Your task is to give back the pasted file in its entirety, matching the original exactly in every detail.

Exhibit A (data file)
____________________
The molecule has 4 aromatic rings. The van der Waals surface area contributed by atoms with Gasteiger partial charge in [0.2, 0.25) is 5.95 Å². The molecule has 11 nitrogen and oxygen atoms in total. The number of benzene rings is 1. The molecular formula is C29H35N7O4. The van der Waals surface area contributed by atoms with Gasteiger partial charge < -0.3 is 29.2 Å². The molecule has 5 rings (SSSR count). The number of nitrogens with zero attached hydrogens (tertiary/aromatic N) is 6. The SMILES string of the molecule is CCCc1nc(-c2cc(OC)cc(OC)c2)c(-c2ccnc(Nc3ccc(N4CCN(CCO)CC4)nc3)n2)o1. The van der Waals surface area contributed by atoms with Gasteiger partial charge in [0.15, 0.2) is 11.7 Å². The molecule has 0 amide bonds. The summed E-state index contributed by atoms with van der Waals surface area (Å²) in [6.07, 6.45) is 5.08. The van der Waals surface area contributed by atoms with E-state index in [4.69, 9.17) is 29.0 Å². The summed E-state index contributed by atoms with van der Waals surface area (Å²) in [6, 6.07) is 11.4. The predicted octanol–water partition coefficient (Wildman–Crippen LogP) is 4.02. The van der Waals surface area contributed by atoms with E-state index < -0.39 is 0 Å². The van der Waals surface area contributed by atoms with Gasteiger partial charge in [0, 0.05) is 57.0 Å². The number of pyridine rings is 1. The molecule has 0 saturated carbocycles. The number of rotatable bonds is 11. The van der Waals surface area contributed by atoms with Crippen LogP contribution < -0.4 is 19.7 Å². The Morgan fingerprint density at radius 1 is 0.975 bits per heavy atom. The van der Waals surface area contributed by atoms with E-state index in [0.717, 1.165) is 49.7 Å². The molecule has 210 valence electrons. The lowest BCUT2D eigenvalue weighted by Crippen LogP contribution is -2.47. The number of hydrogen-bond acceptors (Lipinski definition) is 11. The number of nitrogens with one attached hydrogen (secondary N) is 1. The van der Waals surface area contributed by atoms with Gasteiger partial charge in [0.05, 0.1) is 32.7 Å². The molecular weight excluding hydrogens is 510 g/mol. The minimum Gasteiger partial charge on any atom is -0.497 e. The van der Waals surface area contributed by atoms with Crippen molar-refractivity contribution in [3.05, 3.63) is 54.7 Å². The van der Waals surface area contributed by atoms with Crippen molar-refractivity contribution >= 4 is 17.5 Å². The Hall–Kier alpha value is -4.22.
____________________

The molecule has 4 aromatic rings. The van der Waals surface area contributed by atoms with Gasteiger partial charge in [0.2, 0.25) is 5.95 Å². The molecule has 11 nitrogen and oxygen atoms in total. The number of benzene rings is 1. The molecular formula is C29H35N7O4. The van der Waals surface area contributed by atoms with Gasteiger partial charge < -0.3 is 29.2 Å². The molecule has 5 rings (SSSR count). The number of nitrogens with zero attached hydrogens (tertiary/aromatic N) is 6. The SMILES string of the molecule is CCCc1nc(-c2cc(OC)cc(OC)c2)c(-c2ccnc(Nc3ccc(N4CCN(CCO)CC4)nc3)n2)o1. The van der Waals surface area contributed by atoms with Gasteiger partial charge in [0.15, 0.2) is 11.7 Å². The molecule has 0 amide bonds. The summed E-state index contributed by atoms with van der Waals surface area (Å²) in [6.07, 6.45) is 5.08. The van der Waals surface area contributed by atoms with E-state index in [4.69, 9.17) is 29.0 Å². The summed E-state index contributed by atoms with van der Waals surface area (Å²) in [6, 6.07) is 11.4. The predicted octanol–water partition coefficient (Wildman–Crippen LogP) is 4.02. The van der Waals surface area contributed by atoms with E-state index < -0.39 is 0 Å². The van der Waals surface area contributed by atoms with Gasteiger partial charge in [0, 0.05) is 57.0 Å². The number of pyridine rings is 1. The molecule has 0 saturated carbocycles. The number of rotatable bonds is 11. The van der Waals surface area contributed by atoms with Crippen LogP contribution < -0.4 is 19.7 Å². The Morgan fingerprint density at radius 1 is 0.975 bits per heavy atom. The van der Waals surface area contributed by atoms with E-state index in [0.717, 1.165) is 49.7 Å². The molecule has 210 valence electrons. The lowest BCUT2D eigenvalue weighted by Crippen LogP contribution is -2.47. The number of hydrogen-bond acceptors (Lipinski definition) is 11. The number of nitrogens with one attached hydrogen (secondary N) is 1. The van der Waals surface area contributed by atoms with Gasteiger partial charge in [0.05, 0.1) is 32.7 Å². The molecular weight excluding hydrogens is 510 g/mol. The minimum Gasteiger partial charge on any atom is -0.497 e. The van der Waals surface area contributed by atoms with Crippen molar-refractivity contribution in [3.05, 3.63) is 54.7 Å². The van der Waals surface area contributed by atoms with Crippen molar-refractivity contribution >= 4 is 17.5 Å². The Hall–Kier alpha value is -4.22.